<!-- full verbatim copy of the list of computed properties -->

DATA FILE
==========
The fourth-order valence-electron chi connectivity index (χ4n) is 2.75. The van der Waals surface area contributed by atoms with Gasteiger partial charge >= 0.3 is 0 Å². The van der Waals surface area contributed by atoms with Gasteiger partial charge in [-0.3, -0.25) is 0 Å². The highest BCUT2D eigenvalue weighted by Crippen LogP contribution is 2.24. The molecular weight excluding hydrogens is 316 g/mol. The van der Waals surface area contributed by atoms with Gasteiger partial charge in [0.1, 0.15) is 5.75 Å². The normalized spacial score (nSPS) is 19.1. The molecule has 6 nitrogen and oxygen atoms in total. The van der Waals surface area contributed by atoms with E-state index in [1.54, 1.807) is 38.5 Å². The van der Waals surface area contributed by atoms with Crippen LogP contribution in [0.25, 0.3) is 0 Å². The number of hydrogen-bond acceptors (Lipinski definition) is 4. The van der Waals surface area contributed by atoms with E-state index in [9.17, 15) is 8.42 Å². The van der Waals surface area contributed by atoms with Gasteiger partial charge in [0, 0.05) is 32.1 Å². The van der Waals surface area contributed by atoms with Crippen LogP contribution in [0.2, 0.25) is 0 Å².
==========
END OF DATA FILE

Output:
The fourth-order valence-electron chi connectivity index (χ4n) is 2.75. The van der Waals surface area contributed by atoms with Gasteiger partial charge >= 0.3 is 0 Å². The van der Waals surface area contributed by atoms with Gasteiger partial charge in [-0.3, -0.25) is 0 Å². The highest BCUT2D eigenvalue weighted by Crippen LogP contribution is 2.24. The molecular weight excluding hydrogens is 316 g/mol. The van der Waals surface area contributed by atoms with Gasteiger partial charge in [0.1, 0.15) is 5.75 Å². The normalized spacial score (nSPS) is 19.1. The molecule has 6 nitrogen and oxygen atoms in total. The van der Waals surface area contributed by atoms with E-state index in [1.54, 1.807) is 38.5 Å². The van der Waals surface area contributed by atoms with Crippen LogP contribution in [0.25, 0.3) is 0 Å². The number of hydrogen-bond acceptors (Lipinski definition) is 4. The van der Waals surface area contributed by atoms with E-state index in [9.17, 15) is 8.42 Å². The van der Waals surface area contributed by atoms with Gasteiger partial charge in [0, 0.05) is 32.1 Å². The van der Waals surface area contributed by atoms with Crippen LogP contribution in [0.2, 0.25) is 0 Å².